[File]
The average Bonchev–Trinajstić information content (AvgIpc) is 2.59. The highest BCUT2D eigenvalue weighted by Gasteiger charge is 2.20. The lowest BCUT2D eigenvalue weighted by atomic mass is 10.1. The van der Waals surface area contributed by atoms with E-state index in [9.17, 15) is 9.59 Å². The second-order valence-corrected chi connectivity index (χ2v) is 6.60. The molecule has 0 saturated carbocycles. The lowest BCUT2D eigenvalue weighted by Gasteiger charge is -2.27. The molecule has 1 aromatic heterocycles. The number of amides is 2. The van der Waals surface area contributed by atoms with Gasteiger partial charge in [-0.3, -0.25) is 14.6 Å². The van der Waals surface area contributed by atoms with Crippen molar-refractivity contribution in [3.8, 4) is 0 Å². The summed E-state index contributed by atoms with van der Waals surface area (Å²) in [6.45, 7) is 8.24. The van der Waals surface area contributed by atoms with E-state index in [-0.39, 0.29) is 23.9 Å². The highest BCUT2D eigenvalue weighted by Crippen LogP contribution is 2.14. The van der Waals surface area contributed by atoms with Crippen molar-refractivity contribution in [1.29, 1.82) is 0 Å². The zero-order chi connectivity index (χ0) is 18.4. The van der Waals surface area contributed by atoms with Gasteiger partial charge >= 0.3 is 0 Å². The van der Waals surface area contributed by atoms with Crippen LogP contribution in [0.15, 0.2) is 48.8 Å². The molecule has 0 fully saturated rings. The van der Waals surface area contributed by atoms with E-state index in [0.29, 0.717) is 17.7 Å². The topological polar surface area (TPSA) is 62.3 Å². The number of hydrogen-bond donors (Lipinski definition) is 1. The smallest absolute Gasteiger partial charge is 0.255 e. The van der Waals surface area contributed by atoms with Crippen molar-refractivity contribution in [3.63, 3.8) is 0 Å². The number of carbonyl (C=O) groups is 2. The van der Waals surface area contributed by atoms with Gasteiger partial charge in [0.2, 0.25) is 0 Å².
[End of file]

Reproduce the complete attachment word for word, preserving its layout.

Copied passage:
The average Bonchev–Trinajstić information content (AvgIpc) is 2.59. The highest BCUT2D eigenvalue weighted by Gasteiger charge is 2.20. The lowest BCUT2D eigenvalue weighted by atomic mass is 10.1. The van der Waals surface area contributed by atoms with E-state index in [9.17, 15) is 9.59 Å². The second-order valence-corrected chi connectivity index (χ2v) is 6.60. The molecule has 0 saturated carbocycles. The lowest BCUT2D eigenvalue weighted by Gasteiger charge is -2.27. The molecule has 1 aromatic heterocycles. The number of amides is 2. The van der Waals surface area contributed by atoms with Gasteiger partial charge in [-0.3, -0.25) is 14.6 Å². The van der Waals surface area contributed by atoms with Crippen molar-refractivity contribution in [3.8, 4) is 0 Å². The summed E-state index contributed by atoms with van der Waals surface area (Å²) in [6.45, 7) is 8.24. The van der Waals surface area contributed by atoms with E-state index in [-0.39, 0.29) is 23.9 Å². The highest BCUT2D eigenvalue weighted by Crippen LogP contribution is 2.14. The van der Waals surface area contributed by atoms with Crippen molar-refractivity contribution in [1.29, 1.82) is 0 Å². The zero-order chi connectivity index (χ0) is 18.4. The van der Waals surface area contributed by atoms with Gasteiger partial charge >= 0.3 is 0 Å². The van der Waals surface area contributed by atoms with Crippen LogP contribution in [0.15, 0.2) is 48.8 Å². The molecule has 0 fully saturated rings. The van der Waals surface area contributed by atoms with E-state index in [0.29, 0.717) is 17.7 Å². The topological polar surface area (TPSA) is 62.3 Å². The number of hydrogen-bond donors (Lipinski definition) is 1. The smallest absolute Gasteiger partial charge is 0.255 e. The van der Waals surface area contributed by atoms with Crippen molar-refractivity contribution in [3.63, 3.8) is 0 Å². The number of carbonyl (C=O) groups is 2. The van der Waals surface area contributed by atoms with Gasteiger partial charge in [0.2, 0.25) is 0 Å².